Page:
This week Microsoft is pulling the plug on Windows Vista by formally ending support for the operating system, bringing an end to a not-so-impressive life. Vista will no longer receive security updates and anyone still running the OS will be at greater risk of security threats.
You’d be forgiven for forgetting about Vista or assuming that support was culled a long time ago. Ending support for the OS doesn’t sound like a big deal. The latest operating system market share figures show that it has less than one percent of the pie these days but the OS’s failure to take off and its eventual demise speaks to a bigger challenge that Microsoft is still grappling with today.
Released 10 years ago, the operating system was meant to take the mantle from the popular Windows XP. It swiftly became a victim of its own hype and reviews and critics were not kind. It was lambasted for its poor speed, security, and memory protection features that weren’t up to scratch as well as the inability of many PCs on the market at the time to efficiently run the OS. One computer science expert even published an extensive whitepaper months after the release, laying out his grievances with Vista.
As a result, the market responded. Within months of launching, Dell for example announced that it would once again start shipping PCs running XP. Things weren’t much better by late 2008 when Microsoft had to step back on its plans to end the shipping of new PCs running XP and instead extend it by six months.
The blunder of Vista was also an unintentional boon to Apple and how it promoted its Macs, which took a few digs at Microsoft. The Get a Mac campaign was pretty aggressive in its attacks on Vista’s usability.
One of the biggest problems for Vista was Microsoft underestimating just how popular Windows XP was. While Vista was slow and buggy, the reliability and popularity of its predecessor may have been the biggest barrier to its success. Vista should have been Redmond’s flagship operating system but instead many people were content sticking with XP. One need only look at how Microsoft went about ending support for XP after 12 years of service and the scurry for updates that ensued.
Needless to say, the Vista operating system was a black eye for Microsoft and one that it’s spent a number of years recovering from.
Since 2007, Microsoft has gradually crawled back from it. The majority of computers worldwide still run Windows of course but once Windows 7 rolled around, the company had to try win back favor in a marketplace where PC sales were very much on the decline and the smartphone was soaring.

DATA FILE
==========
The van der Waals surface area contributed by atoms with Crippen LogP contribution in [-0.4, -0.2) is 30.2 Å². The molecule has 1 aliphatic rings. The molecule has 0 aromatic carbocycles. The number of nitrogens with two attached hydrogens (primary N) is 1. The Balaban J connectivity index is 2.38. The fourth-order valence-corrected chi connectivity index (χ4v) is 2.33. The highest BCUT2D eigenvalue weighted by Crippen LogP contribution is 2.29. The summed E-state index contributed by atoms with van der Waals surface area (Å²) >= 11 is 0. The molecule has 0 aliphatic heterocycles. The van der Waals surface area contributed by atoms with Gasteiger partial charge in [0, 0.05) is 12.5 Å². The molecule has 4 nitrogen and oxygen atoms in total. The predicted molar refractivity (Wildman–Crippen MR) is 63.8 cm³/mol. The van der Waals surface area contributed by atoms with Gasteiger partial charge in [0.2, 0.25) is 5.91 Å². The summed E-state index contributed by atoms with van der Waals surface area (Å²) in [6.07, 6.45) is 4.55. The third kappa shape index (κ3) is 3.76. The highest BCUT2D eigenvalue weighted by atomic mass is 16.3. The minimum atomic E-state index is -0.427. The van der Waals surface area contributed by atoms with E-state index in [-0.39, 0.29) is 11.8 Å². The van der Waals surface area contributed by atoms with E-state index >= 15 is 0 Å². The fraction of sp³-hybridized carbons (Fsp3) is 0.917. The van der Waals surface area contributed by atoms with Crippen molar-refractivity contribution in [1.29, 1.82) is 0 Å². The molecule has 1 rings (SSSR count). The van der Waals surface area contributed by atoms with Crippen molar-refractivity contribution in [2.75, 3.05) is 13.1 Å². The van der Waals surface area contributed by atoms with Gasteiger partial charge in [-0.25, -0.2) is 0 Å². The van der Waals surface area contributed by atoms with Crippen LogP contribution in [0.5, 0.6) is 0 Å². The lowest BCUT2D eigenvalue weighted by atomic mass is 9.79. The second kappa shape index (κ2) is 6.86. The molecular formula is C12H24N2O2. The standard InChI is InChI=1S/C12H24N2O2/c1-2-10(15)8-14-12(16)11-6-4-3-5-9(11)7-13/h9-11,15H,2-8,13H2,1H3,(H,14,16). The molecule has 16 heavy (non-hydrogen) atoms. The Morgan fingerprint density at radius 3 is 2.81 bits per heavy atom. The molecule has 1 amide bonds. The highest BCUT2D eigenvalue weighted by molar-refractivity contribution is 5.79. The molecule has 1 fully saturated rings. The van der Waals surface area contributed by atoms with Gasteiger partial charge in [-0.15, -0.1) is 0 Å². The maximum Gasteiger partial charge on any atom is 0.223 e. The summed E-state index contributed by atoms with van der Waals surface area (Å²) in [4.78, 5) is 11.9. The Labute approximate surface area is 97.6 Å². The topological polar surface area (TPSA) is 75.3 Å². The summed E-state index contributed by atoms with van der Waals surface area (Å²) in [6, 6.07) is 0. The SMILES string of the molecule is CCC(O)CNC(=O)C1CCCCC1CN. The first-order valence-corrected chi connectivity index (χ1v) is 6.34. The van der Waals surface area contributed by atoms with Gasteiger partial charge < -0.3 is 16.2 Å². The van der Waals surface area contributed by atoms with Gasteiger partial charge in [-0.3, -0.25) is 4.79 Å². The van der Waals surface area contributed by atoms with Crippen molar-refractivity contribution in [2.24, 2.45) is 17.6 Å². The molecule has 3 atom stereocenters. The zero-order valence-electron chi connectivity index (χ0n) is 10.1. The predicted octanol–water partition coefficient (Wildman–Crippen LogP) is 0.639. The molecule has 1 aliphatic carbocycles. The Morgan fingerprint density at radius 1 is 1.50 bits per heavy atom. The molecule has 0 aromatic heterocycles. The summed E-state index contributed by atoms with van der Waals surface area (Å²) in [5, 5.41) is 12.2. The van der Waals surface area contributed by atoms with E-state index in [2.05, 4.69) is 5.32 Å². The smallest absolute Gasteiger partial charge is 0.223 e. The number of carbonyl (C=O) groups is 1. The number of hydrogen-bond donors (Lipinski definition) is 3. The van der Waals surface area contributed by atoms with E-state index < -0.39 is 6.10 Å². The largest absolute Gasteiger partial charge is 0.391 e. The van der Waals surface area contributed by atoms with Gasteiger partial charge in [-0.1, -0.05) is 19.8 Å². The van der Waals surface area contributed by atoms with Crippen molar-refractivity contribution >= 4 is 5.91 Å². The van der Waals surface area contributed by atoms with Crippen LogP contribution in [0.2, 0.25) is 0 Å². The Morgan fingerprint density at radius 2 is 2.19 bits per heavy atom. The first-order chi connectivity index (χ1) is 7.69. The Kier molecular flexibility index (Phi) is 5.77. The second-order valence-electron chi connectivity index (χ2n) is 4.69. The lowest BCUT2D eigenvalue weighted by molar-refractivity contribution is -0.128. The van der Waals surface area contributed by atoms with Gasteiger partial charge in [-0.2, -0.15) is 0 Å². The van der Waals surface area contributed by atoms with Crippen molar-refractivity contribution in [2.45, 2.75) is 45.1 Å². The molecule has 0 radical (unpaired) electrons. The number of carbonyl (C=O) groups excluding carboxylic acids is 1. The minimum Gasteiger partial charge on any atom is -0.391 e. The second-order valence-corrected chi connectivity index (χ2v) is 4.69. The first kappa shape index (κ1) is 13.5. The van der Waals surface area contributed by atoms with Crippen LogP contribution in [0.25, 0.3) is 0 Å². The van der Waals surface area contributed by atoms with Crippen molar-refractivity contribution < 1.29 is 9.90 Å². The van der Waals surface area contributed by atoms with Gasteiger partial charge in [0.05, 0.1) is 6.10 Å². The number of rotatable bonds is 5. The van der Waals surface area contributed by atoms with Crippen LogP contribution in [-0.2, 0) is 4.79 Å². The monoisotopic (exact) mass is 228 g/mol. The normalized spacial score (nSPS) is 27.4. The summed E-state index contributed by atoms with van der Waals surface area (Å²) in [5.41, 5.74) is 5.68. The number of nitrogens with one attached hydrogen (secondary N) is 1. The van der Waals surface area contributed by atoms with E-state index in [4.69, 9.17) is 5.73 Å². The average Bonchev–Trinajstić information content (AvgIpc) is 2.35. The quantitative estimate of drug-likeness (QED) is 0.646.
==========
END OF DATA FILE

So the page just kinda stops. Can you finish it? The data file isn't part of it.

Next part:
Windows 7 arrived on general release in late 2009, just over two years after Vista’s main release. It’s in stark contrast to the six years between Vista and XP. Microsoft knew it needed to act fast and it paid off for the most part. Windows 7, while still with some flaws, was viewed as the rightful successor to XP and still commands a strong presence today.
Windows 8 and 8.1 came in 2012 and 2013 respectively but marked another misstep when Microsoft changed the beloved Start menu, which drew the ire of users and reviewers. Microsoft was still trying to figure out how to reinvent the OS but keep the mainstay users happy.
Windows 10 is now Microsoft’s crown jewel with the ultimate goal of making it THE operating system but to this day, the ghosts of Windows past continue to haunt Microsoft and its grand plans.
While Windows 10’s market share in the consumer space is still on a healthy rise, things get a little more muddled in the business and enterprise sector. A recent survey on business operating system market share showed that a staggering 52 percent of companies are still running Windows XP with 9 percent on Vista. In the case of XP, these businesses are continuing to pay extra for the needed support. One of the main reasons for this stems from businesses’ IT departments, their tight budgets, and a general comfort with using the OS that’s been in place for years.
According to the latest figures from Netmarketshare, Windows 10 now enjoys just over 25% in operating system market share but is still a ways away from Windows 7’s 49%, which tops the chart.
Windows 10’s share continues to grow though. The period where 7 and 8 users could upgrade for free certainly helped. Granted, Microsoft still has much more work to do to make Windows 10 the default OS for all users. It’s also had a few hiccups along the way. The company was chastised by consumer rights groups for aggressively pushing 10 on users through pop-up warnings and in some cases, automatic downloads. It’s even facing lawsuits over supposed botched upgrades that wiped people’s files.
Another major bugbear for Microsoft has been its handling of user data and privacy. Windows 10 has drawn much criticism over the amount of information it collects on users from regulators and consumers alike.
Nevertheless, Microsoft trudges on. The next major step will be eventually ending support for Windows 7 and nudging more users on. However 7 is still very popular and as the people that clung to XP for so long prove, the new shiny toy isn’t always the most appealing.